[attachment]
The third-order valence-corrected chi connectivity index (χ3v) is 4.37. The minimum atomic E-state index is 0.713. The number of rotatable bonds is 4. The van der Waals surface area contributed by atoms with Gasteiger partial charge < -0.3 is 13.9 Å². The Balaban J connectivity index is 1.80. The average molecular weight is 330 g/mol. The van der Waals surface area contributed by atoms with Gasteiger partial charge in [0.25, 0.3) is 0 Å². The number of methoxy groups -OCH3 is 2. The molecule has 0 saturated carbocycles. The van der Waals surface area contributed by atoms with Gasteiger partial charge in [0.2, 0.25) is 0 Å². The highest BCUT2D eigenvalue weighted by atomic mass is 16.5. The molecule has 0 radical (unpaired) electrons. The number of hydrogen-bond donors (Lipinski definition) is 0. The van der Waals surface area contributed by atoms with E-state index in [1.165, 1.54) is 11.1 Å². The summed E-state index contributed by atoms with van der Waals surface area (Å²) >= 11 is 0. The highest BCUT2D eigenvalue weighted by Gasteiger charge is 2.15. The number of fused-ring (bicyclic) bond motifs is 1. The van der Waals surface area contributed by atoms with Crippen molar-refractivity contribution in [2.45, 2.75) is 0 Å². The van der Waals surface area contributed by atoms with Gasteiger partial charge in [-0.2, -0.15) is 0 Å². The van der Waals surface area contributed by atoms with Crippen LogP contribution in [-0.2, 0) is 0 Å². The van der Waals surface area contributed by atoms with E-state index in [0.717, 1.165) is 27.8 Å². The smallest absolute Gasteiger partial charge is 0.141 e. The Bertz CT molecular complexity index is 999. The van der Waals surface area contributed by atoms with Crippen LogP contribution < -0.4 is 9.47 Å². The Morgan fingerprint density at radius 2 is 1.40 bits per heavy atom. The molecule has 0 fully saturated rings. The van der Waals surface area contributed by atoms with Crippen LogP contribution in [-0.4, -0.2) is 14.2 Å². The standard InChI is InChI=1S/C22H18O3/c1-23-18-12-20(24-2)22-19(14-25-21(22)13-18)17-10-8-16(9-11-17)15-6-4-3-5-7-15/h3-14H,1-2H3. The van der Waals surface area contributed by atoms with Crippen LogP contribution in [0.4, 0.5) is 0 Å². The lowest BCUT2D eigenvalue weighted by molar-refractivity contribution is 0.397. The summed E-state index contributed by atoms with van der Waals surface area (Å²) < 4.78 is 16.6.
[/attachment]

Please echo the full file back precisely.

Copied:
The third-order valence-corrected chi connectivity index (χ3v) is 4.37. The minimum atomic E-state index is 0.713. The number of rotatable bonds is 4. The van der Waals surface area contributed by atoms with Gasteiger partial charge < -0.3 is 13.9 Å². The Balaban J connectivity index is 1.80. The average molecular weight is 330 g/mol. The van der Waals surface area contributed by atoms with Gasteiger partial charge in [0.25, 0.3) is 0 Å². The number of methoxy groups -OCH3 is 2. The molecule has 0 saturated carbocycles. The van der Waals surface area contributed by atoms with Gasteiger partial charge in [0.2, 0.25) is 0 Å². The highest BCUT2D eigenvalue weighted by atomic mass is 16.5. The molecule has 0 radical (unpaired) electrons. The number of hydrogen-bond donors (Lipinski definition) is 0. The van der Waals surface area contributed by atoms with E-state index in [1.165, 1.54) is 11.1 Å². The summed E-state index contributed by atoms with van der Waals surface area (Å²) >= 11 is 0. The highest BCUT2D eigenvalue weighted by Gasteiger charge is 2.15. The number of fused-ring (bicyclic) bond motifs is 1. The van der Waals surface area contributed by atoms with Crippen molar-refractivity contribution in [2.45, 2.75) is 0 Å². The van der Waals surface area contributed by atoms with Gasteiger partial charge in [-0.2, -0.15) is 0 Å². The van der Waals surface area contributed by atoms with Crippen LogP contribution in [-0.2, 0) is 0 Å². The van der Waals surface area contributed by atoms with E-state index in [0.717, 1.165) is 27.8 Å². The smallest absolute Gasteiger partial charge is 0.141 e. The Bertz CT molecular complexity index is 999. The van der Waals surface area contributed by atoms with Crippen LogP contribution < -0.4 is 9.47 Å². The Morgan fingerprint density at radius 2 is 1.40 bits per heavy atom. The molecule has 0 fully saturated rings. The van der Waals surface area contributed by atoms with Crippen LogP contribution in [-0.4, -0.2) is 14.2 Å². The standard InChI is InChI=1S/C22H18O3/c1-23-18-12-20(24-2)22-19(14-25-21(22)13-18)17-10-8-16(9-11-17)15-6-4-3-5-7-15/h3-14H,1-2H3. The van der Waals surface area contributed by atoms with Crippen LogP contribution in [0.4, 0.5) is 0 Å². The lowest BCUT2D eigenvalue weighted by molar-refractivity contribution is 0.397. The summed E-state index contributed by atoms with van der Waals surface area (Å²) < 4.78 is 16.6.